Although the general findings of three separate studies indicated that the organization of the AOC and project operations and output are effective, several recommendations for improvement have been accepted and are being implemented. AOC project managers are now assigned for the life of a project, from carly scope definition through design, construction and carly occupancy. AOC standards and guidelines have been vastly improved and initial versions of new AOC manuals have been published. These address design standards, performance requirements for design consultants, and best practices for AOC project managers. The use of external design consultants and creative construction contracting methods has expanded. A long-term project planning process has been launched along with an enhanced project tracking


These and other related initiatives to enhance, consolidate and streamline project delivery processes and tools will continue throughout 2001 and beyond. They are considered imperative in light of the increasing workload required of the AOC staff in preserving and enhancing the facilities and infrastructure of the Capitol complex. Best practices will be applied to a series of "pilot" projects -- real projects of the AOC such as the Capitol Visitor Center and fire safety improvements, which will benefit greatly as a result. Additional professional staff will be required to serve as able project managers and to function in the new project planning office that will result in a greater AOC and client understanding of long range needs, the more orderly prioritization of work, and better definition of project scope, budget and schedule, agreed to by clients and the AOC prior to the commencement of the design process.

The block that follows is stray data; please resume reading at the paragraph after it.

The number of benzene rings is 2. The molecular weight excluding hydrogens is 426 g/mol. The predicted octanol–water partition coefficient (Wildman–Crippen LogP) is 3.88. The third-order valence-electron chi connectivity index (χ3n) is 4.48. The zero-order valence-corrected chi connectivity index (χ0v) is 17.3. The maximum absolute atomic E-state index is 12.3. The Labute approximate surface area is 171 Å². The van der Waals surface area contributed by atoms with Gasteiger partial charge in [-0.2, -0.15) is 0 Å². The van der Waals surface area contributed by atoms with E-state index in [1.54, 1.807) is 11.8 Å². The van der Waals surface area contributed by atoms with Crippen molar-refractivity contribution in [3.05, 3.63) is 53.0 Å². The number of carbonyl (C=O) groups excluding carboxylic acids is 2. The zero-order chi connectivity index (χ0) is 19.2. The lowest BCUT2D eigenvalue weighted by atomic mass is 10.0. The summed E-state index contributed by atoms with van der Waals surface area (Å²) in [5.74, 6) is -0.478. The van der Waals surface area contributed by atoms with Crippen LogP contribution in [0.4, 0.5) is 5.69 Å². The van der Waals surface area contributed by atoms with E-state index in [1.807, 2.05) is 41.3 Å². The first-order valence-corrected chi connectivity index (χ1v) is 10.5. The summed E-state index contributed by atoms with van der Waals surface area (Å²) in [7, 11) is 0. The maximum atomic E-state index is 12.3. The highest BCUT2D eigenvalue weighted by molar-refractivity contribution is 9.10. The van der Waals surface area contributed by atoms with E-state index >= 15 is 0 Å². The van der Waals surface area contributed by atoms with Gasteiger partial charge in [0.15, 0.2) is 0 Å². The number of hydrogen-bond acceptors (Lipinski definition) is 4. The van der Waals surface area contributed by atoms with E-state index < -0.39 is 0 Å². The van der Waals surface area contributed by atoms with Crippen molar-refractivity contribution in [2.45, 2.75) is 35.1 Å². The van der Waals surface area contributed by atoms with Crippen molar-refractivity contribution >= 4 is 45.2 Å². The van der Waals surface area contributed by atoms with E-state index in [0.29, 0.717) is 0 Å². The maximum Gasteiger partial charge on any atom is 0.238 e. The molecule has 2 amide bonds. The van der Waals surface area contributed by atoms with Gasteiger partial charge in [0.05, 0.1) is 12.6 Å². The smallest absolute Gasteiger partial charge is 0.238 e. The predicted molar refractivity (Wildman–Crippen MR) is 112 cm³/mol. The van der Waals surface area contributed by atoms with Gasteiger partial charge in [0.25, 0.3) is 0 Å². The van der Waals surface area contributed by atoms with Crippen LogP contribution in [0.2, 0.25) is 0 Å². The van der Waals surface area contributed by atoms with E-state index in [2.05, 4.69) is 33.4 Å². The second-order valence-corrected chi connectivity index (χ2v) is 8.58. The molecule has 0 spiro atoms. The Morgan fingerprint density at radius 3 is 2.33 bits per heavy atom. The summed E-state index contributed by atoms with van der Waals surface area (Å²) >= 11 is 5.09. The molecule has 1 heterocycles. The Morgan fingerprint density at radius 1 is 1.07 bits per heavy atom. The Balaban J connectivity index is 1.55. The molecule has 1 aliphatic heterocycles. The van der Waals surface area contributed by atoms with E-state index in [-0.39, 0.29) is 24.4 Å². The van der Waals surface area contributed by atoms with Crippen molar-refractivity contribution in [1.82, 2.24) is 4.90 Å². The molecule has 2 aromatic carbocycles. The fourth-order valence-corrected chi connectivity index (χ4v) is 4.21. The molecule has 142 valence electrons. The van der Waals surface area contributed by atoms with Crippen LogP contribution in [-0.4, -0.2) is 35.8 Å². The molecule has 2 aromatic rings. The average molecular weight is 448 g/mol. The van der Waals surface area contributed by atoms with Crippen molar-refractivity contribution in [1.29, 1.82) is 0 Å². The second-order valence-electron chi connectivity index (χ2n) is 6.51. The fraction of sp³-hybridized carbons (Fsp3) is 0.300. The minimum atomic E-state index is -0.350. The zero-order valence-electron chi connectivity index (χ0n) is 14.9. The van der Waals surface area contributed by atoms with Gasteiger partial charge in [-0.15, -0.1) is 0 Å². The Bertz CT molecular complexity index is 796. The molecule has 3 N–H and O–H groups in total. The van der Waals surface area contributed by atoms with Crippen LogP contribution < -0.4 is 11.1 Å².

Initial Study Findings and Recommendations, and AOC Responses

The organization of the AOC and project operations and output were found to be functioning effectively, especially with respect to quick response functions of jurisdictional superintendents. A substantial number of "best practice" processes and tools were found within all divisions of the AOC and especially the design and construction units. Capable employees were found at all levels in the AOC - employees who are passionate stewards of the historic buildings in the Capitol Complex and anxious to improve their abilities to do their jobs.


Recommendations for improvements related to project identification, planning, scope determination, design, procurement and construction. The studies concluded that there were many actions that should be taken by the AOC top and middle management to enhance, consolidate, and streamline the project delivery processes and tools then in use. The following were the principal findings and corrective actions recommended to the AOC, with AOC responses to date in italics: